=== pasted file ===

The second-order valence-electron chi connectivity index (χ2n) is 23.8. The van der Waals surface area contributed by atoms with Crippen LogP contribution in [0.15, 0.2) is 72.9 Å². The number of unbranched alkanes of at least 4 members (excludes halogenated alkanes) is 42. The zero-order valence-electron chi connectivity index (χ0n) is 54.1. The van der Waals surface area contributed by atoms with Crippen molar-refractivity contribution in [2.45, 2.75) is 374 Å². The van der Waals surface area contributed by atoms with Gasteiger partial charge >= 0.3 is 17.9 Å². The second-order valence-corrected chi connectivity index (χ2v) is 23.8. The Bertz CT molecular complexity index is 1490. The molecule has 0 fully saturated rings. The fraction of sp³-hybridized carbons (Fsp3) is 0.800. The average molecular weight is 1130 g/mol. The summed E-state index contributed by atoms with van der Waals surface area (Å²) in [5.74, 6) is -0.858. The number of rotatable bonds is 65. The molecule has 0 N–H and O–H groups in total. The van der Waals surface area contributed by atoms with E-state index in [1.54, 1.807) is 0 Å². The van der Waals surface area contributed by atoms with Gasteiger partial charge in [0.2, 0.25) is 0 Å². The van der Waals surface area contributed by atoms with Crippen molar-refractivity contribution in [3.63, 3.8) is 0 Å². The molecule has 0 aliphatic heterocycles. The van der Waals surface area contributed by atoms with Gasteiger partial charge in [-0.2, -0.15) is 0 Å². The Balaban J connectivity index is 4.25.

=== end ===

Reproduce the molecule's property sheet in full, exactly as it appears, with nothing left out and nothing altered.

The second-order valence-electron chi connectivity index (χ2n) is 23.8. The van der Waals surface area contributed by atoms with Crippen LogP contribution in [0.15, 0.2) is 72.9 Å². The number of unbranched alkanes of at least 4 members (excludes halogenated alkanes) is 42. The zero-order valence-electron chi connectivity index (χ0n) is 54.1. The van der Waals surface area contributed by atoms with Crippen molar-refractivity contribution in [2.45, 2.75) is 374 Å². The van der Waals surface area contributed by atoms with Gasteiger partial charge >= 0.3 is 17.9 Å². The second-order valence-corrected chi connectivity index (χ2v) is 23.8. The Bertz CT molecular complexity index is 1490. The molecule has 0 fully saturated rings. The fraction of sp³-hybridized carbons (Fsp3) is 0.800. The average molecular weight is 1130 g/mol. The summed E-state index contributed by atoms with van der Waals surface area (Å²) in [5.74, 6) is -0.858. The number of rotatable bonds is 65. The molecule has 0 N–H and O–H groups in total. The van der Waals surface area contributed by atoms with E-state index in [1.54, 1.807) is 0 Å². The van der Waals surface area contributed by atoms with Gasteiger partial charge in [0.2, 0.25) is 0 Å². The van der Waals surface area contributed by atoms with Crippen molar-refractivity contribution in [3.63, 3.8) is 0 Å². The molecule has 0 aliphatic heterocycles. The van der Waals surface area contributed by atoms with Gasteiger partial charge in [-0.2, -0.15) is 0 Å². The Balaban J connectivity index is 4.25.